A GLIMPSE into Cumbria's past is being shared in a modern day way to give people across the county as taste of culture during lockdown.

The new online museum, featuring a vast collection of atmospheric photographs and cine film, has been launched by Cumbria Film Archive.

It's taken more than 25 years to collate all the material, which comes from private collectors and museums, but in its first few weeks more than 10,000 people in 20 countries across the world had already made a virtual visit.

With museums and attractions across the country forced to close due to the pandemic, the producers hope this new, free facility will provide a fascinating alternative.

Andrew Leitch, a former BBC and ITV producer, and cameraman Jim Bownass have worked with a small team to build a local film archive since the early 2000s.

Over the years the pair have produced twelve DVD histories about Cumbria, focussing on different areas, Cumbria at War and lost railways.

One of their remits is to take the history of Cumbria out to the community, through presentations at venues across the county.

"Mainly because of the virus and everything that was transpiring with that, we thought we'd try and bring Cumbria Film Archive out into the community in a different way and the best way of doing that was with this online museum," said Mr Leitch. " It's fairly unique.

"Most people have never seen these things before and we're using Facebook and all sorts of different sites to try and bring people in.

"They have basically got the whole history of Cumbria at the click of a button.

"Hopefully it will just expand. We will be constantly adding more material to it. It should be, at the end of the day, the greatest collection of atmospheric old photographs from all of these different collections.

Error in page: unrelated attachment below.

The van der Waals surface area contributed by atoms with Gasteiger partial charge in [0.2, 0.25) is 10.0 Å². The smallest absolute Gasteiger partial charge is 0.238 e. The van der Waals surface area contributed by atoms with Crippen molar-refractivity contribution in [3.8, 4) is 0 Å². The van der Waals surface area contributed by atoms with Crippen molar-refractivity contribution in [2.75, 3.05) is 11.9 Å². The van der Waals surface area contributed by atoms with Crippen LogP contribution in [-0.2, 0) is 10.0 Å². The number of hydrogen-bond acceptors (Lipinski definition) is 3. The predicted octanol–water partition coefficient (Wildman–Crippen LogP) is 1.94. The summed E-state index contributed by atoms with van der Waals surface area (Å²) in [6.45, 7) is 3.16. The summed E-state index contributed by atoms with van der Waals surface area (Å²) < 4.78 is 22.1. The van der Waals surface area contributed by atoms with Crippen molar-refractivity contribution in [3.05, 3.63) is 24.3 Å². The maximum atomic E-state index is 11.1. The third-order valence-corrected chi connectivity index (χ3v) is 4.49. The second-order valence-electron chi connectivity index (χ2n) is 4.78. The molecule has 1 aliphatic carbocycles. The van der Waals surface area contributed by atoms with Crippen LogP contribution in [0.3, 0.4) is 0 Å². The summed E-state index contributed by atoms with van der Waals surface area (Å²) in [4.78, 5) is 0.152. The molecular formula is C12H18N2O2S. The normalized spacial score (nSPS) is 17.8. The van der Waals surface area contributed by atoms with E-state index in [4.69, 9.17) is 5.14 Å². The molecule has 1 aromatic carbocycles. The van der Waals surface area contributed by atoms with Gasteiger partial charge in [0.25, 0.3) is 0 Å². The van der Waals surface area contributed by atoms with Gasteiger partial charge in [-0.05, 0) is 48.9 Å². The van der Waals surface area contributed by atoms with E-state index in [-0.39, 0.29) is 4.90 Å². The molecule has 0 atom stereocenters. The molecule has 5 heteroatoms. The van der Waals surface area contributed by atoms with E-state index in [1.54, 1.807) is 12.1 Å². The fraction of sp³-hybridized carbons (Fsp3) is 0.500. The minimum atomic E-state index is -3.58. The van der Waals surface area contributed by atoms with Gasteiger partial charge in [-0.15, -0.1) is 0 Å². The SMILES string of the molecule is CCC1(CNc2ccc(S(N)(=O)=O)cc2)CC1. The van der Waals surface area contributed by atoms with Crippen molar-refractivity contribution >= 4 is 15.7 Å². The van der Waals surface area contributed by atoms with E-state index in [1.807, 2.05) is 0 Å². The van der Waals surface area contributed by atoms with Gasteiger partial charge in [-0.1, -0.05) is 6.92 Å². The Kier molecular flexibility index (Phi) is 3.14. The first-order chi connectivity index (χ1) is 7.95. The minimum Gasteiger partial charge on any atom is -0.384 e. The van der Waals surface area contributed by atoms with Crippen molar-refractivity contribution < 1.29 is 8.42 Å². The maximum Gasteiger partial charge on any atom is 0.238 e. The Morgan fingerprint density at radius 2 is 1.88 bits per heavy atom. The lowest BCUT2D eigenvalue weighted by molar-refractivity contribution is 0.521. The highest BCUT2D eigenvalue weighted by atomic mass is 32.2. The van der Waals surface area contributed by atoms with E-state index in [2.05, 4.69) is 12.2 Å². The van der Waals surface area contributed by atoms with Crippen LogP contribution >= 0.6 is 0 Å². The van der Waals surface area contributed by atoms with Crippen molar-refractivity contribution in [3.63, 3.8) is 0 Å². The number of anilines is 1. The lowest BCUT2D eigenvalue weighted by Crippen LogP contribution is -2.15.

"A lot of private collectors have got some fantastic things and it's just great that we're actually able to safeguard this."

Even with mute film, the team behind Cumbria Film Archive are able to research and edit the footage to create documentaries, with voiceovers, sound effects and titles.

Along with hundreds of photographs, many dating back more than a century, there is also a cinema, which features a Film of the Month on one particular area of the county’s past.

It has previously focused on Carlisle’s 1928 Great Pageant - which so successful that the film was even shown in America at the time - and the lost Cockermouth, Keswick and Penrith railway line.

“The railway has been closed for half a century but remains in many people’s memories," said Mr Leitch. "Thousands of people from all over the county travelled on that beautiful line and we hope it would be like a journey into the past when they watched the film,” said Mr Leitch.

The Gallery is categorised by place and features short films of each area.

It also includes special features such as Cumbria at war on the home front, which will eventually grow to become a 12-part series about the county during World War Two.

"It is a labour of love," said Mr Leith. "It's a bit philanthropic in a way to make it available to the public. We get any awful lot of nice comments back about it and people just love it. It's our skills that we can use when we have time on our hands. It keeps us busy and I think it's a good, productive and positive thing to do for people."

The producers believe there is so much variety, people will want to revisit and, as it will be constantly evolving as more material is added, there will often be something new to watch.

Cumbria Film Archive presentations will return when restrictions are lifted.

Visit www.cumbriafilmarchive.com.